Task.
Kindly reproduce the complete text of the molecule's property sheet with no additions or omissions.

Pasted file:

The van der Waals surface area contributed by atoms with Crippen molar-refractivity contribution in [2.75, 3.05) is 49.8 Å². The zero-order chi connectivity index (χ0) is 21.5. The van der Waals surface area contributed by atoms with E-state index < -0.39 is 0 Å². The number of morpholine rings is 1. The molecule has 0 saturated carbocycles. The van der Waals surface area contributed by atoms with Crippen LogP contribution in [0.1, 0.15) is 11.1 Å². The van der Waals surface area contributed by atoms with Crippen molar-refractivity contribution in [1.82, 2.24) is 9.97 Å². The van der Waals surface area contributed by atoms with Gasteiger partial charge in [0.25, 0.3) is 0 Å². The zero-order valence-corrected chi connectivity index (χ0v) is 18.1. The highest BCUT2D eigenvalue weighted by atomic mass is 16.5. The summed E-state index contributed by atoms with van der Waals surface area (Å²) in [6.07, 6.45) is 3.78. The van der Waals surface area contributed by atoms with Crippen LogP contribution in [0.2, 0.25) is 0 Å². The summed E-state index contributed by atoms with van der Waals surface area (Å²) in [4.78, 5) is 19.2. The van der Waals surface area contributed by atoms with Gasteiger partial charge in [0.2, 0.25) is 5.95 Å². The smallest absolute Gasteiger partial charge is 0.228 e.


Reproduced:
The van der Waals surface area contributed by atoms with Crippen molar-refractivity contribution in [2.75, 3.05) is 49.8 Å². The zero-order chi connectivity index (χ0) is 21.5. The van der Waals surface area contributed by atoms with E-state index < -0.39 is 0 Å². The number of morpholine rings is 1. The molecule has 0 saturated carbocycles. The van der Waals surface area contributed by atoms with Crippen LogP contribution in [0.1, 0.15) is 11.1 Å². The van der Waals surface area contributed by atoms with Crippen molar-refractivity contribution in [1.82, 2.24) is 9.97 Å². The van der Waals surface area contributed by atoms with Gasteiger partial charge in [0.25, 0.3) is 0 Å². The zero-order valence-corrected chi connectivity index (χ0v) is 18.1. The highest BCUT2D eigenvalue weighted by atomic mass is 16.5. The summed E-state index contributed by atoms with van der Waals surface area (Å²) in [6.07, 6.45) is 3.78. The van der Waals surface area contributed by atoms with Crippen LogP contribution in [0.2, 0.25) is 0 Å². The summed E-state index contributed by atoms with van der Waals surface area (Å²) in [4.78, 5) is 19.2. The van der Waals surface area contributed by atoms with Gasteiger partial charge in [0.2, 0.25) is 5.95 Å². The smallest absolute Gasteiger partial charge is 0.228 e.